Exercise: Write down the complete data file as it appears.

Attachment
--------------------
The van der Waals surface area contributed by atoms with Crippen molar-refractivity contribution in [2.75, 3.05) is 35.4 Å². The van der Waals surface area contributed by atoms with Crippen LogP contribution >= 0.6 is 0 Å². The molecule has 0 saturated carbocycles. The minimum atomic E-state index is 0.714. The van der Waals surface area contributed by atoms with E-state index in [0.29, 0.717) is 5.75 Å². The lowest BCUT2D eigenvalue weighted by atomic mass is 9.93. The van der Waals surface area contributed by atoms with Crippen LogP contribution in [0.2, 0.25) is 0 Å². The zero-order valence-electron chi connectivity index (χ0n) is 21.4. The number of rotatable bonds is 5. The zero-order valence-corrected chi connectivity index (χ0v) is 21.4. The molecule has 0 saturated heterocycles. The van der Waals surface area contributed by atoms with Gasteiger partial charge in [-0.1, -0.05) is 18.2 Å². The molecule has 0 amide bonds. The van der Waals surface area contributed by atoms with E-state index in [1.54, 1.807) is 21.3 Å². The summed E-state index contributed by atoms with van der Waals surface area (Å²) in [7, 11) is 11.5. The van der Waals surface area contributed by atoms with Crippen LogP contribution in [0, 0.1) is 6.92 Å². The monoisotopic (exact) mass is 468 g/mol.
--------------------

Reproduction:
The van der Waals surface area contributed by atoms with Crippen molar-refractivity contribution in [2.75, 3.05) is 35.4 Å². The van der Waals surface area contributed by atoms with Crippen LogP contribution >= 0.6 is 0 Å². The molecule has 0 saturated carbocycles. The minimum atomic E-state index is 0.714. The van der Waals surface area contributed by atoms with E-state index in [0.29, 0.717) is 5.75 Å². The lowest BCUT2D eigenvalue weighted by atomic mass is 9.93. The van der Waals surface area contributed by atoms with Crippen LogP contribution in [0.2, 0.25) is 0 Å². The zero-order valence-electron chi connectivity index (χ0n) is 21.4. The number of rotatable bonds is 5. The zero-order valence-corrected chi connectivity index (χ0v) is 21.4. The molecule has 0 saturated heterocycles. The van der Waals surface area contributed by atoms with Gasteiger partial charge in [-0.1, -0.05) is 18.2 Å². The molecule has 0 amide bonds. The van der Waals surface area contributed by atoms with E-state index in [1.54, 1.807) is 21.3 Å². The summed E-state index contributed by atoms with van der Waals surface area (Å²) in [7, 11) is 11.5. The van der Waals surface area contributed by atoms with Crippen LogP contribution in [0, 0.1) is 6.92 Å². The monoisotopic (exact) mass is 468 g/mol.